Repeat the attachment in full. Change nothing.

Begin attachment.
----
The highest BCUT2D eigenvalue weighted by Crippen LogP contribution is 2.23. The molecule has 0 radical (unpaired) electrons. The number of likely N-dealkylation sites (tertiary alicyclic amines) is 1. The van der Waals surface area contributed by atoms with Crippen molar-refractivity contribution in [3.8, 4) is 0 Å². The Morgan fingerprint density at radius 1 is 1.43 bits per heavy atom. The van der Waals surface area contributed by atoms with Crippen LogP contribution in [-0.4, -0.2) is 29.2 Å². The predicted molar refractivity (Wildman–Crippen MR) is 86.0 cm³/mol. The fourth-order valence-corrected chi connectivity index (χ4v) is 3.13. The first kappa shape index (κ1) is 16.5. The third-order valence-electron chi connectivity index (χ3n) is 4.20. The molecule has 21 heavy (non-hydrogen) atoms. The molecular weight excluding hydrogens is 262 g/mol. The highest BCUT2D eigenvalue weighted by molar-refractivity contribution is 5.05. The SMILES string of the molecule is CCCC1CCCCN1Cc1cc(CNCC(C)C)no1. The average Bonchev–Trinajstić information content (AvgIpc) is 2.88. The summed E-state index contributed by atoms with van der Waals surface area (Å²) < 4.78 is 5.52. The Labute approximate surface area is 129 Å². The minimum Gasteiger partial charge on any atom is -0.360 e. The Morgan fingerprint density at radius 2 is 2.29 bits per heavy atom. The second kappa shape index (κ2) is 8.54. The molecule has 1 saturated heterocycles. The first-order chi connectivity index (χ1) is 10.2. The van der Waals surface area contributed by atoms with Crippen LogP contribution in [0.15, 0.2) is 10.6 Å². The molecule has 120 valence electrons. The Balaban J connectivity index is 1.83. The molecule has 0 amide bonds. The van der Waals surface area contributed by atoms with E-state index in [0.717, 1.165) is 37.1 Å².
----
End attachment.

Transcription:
The highest BCUT2D eigenvalue weighted by Crippen LogP contribution is 2.23. The molecule has 0 radical (unpaired) electrons. The number of likely N-dealkylation sites (tertiary alicyclic amines) is 1. The van der Waals surface area contributed by atoms with Crippen molar-refractivity contribution in [3.8, 4) is 0 Å². The Morgan fingerprint density at radius 1 is 1.43 bits per heavy atom. The van der Waals surface area contributed by atoms with Crippen LogP contribution in [-0.4, -0.2) is 29.2 Å². The predicted molar refractivity (Wildman–Crippen MR) is 86.0 cm³/mol. The fourth-order valence-corrected chi connectivity index (χ4v) is 3.13. The first kappa shape index (κ1) is 16.5. The third-order valence-electron chi connectivity index (χ3n) is 4.20. The molecule has 21 heavy (non-hydrogen) atoms. The molecular weight excluding hydrogens is 262 g/mol. The highest BCUT2D eigenvalue weighted by molar-refractivity contribution is 5.05. The SMILES string of the molecule is CCCC1CCCCN1Cc1cc(CNCC(C)C)no1. The average Bonchev–Trinajstić information content (AvgIpc) is 2.88. The summed E-state index contributed by atoms with van der Waals surface area (Å²) < 4.78 is 5.52. The Labute approximate surface area is 129 Å². The minimum Gasteiger partial charge on any atom is -0.360 e. The Morgan fingerprint density at radius 2 is 2.29 bits per heavy atom. The second kappa shape index (κ2) is 8.54. The molecule has 1 saturated heterocycles. The first-order chi connectivity index (χ1) is 10.2. The van der Waals surface area contributed by atoms with Crippen LogP contribution in [0.15, 0.2) is 10.6 Å². The molecule has 120 valence electrons. The Balaban J connectivity index is 1.83. The molecule has 0 amide bonds. The van der Waals surface area contributed by atoms with E-state index in [0.717, 1.165) is 37.1 Å².